I had lunch with a friend yesterday who is particularly stylish in her dress-sense. She always looks immaculate and I am sure could wear a hessian bag and make it look glamourous, whereas I could wear a hessian bag and it would look like ……… a hessian bag. However one fashion item I have never quite grasped is the over-sized handbag. What do people put in those things? When I go out I am lucky to remember my phone and wallet. However I do have a handbag of sorts, though it resides on the front of my quad bike:
Another of our drought strategies (other then turning the whole farm into a brewery), is pruning trees for cattle feed. This is Brian‘s job. He puts a ladder against a tree, climbs into the branches and chainsaws off some cow chow.
The wild olives and myalls make for standard food, but when a kurrajong is being lopped the cows come running. And when they come running they sometimes knock things over……… Continue reading
If you live on a farm there is a fair chance you may understand the following directive:
“Fill up the 5020 from the 44, then take that roll of No.8 out past the 66. You’ll need a 5/16th and your 410 but don’t take the dogs because there is 1080 about”.
I’ve been having a little fun this week with some great farming girls in a group with the unfortunate name of “Girls R Traders” (named by a man would you believe!). We’ve been collating the farming terms that are reduced to their barest abbreviations, which in many cases is purely a number. So if the above directive is all gibberish to you, read on for an exposé of farming by numbers.
This morning’s job was mustering cows and calves (and one bull) from a paddock of sorghum. The good season means the sorghum has grown well but it does make mustering a bit more of a challenge when you can’t see the animals. Best to take a lot of patience and a keen sense of hearing. A taller horse would help as well.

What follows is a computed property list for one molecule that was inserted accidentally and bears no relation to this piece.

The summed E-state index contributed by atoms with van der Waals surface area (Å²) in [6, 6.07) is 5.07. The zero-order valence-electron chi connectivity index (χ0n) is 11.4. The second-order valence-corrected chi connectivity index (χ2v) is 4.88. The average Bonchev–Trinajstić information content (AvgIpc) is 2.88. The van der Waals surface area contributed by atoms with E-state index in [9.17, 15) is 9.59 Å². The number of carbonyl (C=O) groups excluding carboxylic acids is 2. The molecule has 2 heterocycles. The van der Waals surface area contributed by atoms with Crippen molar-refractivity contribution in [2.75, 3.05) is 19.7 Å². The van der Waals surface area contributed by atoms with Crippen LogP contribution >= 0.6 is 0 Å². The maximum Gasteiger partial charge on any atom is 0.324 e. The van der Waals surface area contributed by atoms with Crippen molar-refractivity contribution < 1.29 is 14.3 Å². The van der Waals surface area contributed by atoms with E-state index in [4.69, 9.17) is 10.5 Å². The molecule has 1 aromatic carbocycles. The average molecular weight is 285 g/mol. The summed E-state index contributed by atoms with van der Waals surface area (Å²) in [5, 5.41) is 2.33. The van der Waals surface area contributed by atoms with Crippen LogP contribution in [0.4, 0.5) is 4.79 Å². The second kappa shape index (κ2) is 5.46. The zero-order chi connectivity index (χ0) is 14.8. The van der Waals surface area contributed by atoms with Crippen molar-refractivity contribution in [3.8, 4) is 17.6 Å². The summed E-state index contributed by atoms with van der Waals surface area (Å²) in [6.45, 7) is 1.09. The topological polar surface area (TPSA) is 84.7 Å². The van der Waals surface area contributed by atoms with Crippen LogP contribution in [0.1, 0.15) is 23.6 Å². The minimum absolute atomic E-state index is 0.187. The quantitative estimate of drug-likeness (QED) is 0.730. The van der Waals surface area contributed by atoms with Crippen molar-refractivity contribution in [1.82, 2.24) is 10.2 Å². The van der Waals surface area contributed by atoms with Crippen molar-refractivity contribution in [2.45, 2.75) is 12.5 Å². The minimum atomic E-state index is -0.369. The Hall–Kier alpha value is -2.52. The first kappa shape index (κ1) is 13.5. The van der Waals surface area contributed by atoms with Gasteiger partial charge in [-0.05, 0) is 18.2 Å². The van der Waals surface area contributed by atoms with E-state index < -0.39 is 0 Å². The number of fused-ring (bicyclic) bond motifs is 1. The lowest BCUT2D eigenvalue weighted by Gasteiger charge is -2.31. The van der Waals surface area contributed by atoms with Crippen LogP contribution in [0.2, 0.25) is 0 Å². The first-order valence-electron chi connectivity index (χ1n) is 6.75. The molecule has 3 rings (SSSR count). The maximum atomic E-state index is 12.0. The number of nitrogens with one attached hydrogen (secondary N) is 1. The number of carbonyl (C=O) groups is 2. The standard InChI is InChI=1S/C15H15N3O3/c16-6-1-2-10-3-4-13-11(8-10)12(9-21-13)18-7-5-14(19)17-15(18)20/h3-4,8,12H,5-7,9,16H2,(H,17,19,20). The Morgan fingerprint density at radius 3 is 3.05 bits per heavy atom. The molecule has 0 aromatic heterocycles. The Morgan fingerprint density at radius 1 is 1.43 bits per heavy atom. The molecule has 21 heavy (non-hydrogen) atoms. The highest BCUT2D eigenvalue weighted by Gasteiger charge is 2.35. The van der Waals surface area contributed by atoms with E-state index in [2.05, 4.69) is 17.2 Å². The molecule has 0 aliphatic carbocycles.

There are two bovines in this photo. I only know that because I was following them, but can you spot them? (Apologies for crappy mobile phone photography on moving equine).
I spent three hours on the quad bike yesterday looking for a bull. I bounced over a thousand rocks, bush-bashed through the scrub, negotiated gullies and trudged along ridges. My travels took me past some of the magnificent grasstrees (Xanthorrhoea species) that grow here on Rocky Springs.
Rocky Springs used to be a sheep property and as such we have a lovely old shearing shed. As Rocky Springs is now purely a cattle property the old shed is used for storage. I snapped this grainy shot on the mobile phone at day’s end today. And what did today’s work involve?
1. Back-up computer to avoid internet doomsday – check.
2. Fix electric fence – check.
3. Drive cattle truck to neighbours to pick up escapee cow and calf – check.
4. Draft cows and calves in our yards – check.
5. Cook lunch – check
6. Quick lap of farm in the ute to make sure water medicator was working – check.
7. Clean trough – check
8. Test electric fence with backside – ouch
9. Move mob of cattle under starlight with Bo – check
10. Join teleconference for girls trading cattle – check
11. Find warm bed – yes please………….
I won’t claim to be a photographer but some of you have been asking what I do all day. Today was stripping out an old fence, cursing barb wire, pulling star pickets out of the ground, zzzzzzzz; best part of the job was the drive home.
“Stark white ring-barked forests” -Dorothea Mackellar, My Country